ARPHA Conference Abstracts : Conference Abstract
Conference Abstract
Habitats change habits: How Garden Dormice cope with different environments in Germany
expand article infoJohannes Lang, Julia-Marie Battermann§, Franziska Sommer, Silvia Waldinger|, Mona Wuttke§, Holger U. Meinig, Eva Marie Therese Famira-Parcsetich, Sven Büchner¶,#
‡ Justus-Liebig-University Giessen, Clinic for birds, reptiles, amphibians and fish, Working Group for Wildlife Research, Giessen, Germany
§ Technische Universität Braunschweig, Langer Kamp 19c, D-38106 Braunschweig, Germany
| Institute for Organismal and Molecular Evolution Johannes Gutenberg University Mainz, Mainz, Germany
¶ Justus-Liebig-University Giessen, Clinic for birds, reptiles, amphibians and fish, Working Group for Wildlife Research, Frankfurter Strasse 114, 35392 Giessen, Germany
# Senckenberg Museum of Natural History Görlitz; Am Museum 1, 02826 Görlitz, Germany
Open Access


The Garden Dormouse is currently disappearing from parts of its range. While its population is declining in many parts of Germany including forest habitats in low mountain ranges, a stable occurrence is found in some cities. A radiotelemetry study was performed in the spruce forests of the Harz National Park (mountains) and the city of Wiesbaden to compare space and habitat use, and the structure and use of daytime nest sites (DNS) used for rest.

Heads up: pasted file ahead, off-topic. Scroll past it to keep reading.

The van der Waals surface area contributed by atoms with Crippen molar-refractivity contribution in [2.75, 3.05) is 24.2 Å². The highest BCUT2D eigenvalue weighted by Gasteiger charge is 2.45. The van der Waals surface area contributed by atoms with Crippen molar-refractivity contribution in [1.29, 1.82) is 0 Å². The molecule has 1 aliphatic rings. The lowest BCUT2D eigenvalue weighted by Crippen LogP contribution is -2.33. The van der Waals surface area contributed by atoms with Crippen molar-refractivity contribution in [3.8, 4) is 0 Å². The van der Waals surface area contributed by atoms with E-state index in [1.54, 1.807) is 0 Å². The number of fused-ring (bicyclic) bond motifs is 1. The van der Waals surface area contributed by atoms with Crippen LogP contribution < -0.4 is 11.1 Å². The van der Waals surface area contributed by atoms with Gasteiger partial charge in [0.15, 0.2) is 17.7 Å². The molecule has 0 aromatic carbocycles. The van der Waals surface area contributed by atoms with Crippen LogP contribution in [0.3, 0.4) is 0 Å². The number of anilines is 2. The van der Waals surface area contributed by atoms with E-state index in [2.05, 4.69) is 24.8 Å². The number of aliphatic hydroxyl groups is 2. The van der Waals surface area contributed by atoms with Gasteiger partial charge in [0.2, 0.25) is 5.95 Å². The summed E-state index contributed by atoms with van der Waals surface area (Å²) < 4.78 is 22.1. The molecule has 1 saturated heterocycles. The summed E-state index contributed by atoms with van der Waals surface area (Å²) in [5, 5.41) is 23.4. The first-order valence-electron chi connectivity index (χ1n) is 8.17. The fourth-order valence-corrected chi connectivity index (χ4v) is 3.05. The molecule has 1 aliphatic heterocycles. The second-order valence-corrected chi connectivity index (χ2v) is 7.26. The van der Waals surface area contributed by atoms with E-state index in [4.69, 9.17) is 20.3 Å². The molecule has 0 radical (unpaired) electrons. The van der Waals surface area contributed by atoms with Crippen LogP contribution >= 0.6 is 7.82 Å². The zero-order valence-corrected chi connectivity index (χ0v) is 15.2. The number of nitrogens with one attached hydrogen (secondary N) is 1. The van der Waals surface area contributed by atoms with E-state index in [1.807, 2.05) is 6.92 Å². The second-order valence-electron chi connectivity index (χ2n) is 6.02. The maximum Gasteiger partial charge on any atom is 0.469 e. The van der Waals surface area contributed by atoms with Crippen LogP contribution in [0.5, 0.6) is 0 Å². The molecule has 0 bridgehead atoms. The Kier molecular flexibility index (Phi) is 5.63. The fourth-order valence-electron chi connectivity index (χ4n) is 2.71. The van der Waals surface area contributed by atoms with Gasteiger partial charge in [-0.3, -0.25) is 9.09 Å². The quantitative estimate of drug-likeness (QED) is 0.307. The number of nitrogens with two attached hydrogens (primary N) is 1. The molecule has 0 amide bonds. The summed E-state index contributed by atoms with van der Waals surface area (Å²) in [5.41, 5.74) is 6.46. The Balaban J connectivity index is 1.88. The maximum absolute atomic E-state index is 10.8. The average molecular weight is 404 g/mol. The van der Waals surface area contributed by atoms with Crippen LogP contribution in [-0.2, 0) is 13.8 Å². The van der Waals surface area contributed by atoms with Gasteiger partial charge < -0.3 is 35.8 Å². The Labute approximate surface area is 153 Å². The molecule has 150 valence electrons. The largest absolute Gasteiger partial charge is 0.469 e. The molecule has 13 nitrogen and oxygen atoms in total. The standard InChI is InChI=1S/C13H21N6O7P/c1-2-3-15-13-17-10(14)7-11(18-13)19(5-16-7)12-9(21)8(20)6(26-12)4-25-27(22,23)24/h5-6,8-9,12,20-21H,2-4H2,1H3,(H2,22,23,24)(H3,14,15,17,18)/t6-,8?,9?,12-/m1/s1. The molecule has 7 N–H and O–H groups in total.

In total, eight individuals (5 males, 3 females) were tracked between May and September 2021. They used smaller home ranges in the city (MCP100: 2.39 ± 1.34 ha; n = 4) than in the forest (MCP100: 4.56 ± 3.13 ha; n = 4). At night, the animals used structures offering protection from predators and providing food like wide hedges in the city and rock crevices and berry bushes in the forest.

The animals were located in a DNS a total of 133 times, and one to ten different DNS per animal were identified. They were situated in structures providing a high degree of protection from predators and also had consistent temperatures (e.g. rock crevices , deadwood piles , hedges, vines on buildings, nest boxes, and buildings). While females rarely changed their DNS, males used several of them.

Recommended conservation measures for Garden Dormice include raising public awareness and also the protection and promotion of facade greening, hedges and old buildings in urban areas. A dense rocky cover, as well as a well-developed shrub layer with raspberry bushes are valuable in spruce woodlands .


In Search of the Garden Dormouse, telemetry, home range, nest site, Gliridae

Presenting author

Johannes Lang

Presented at

Oral presentation at the 11th International Dormice Conference (May 9-13, 2022)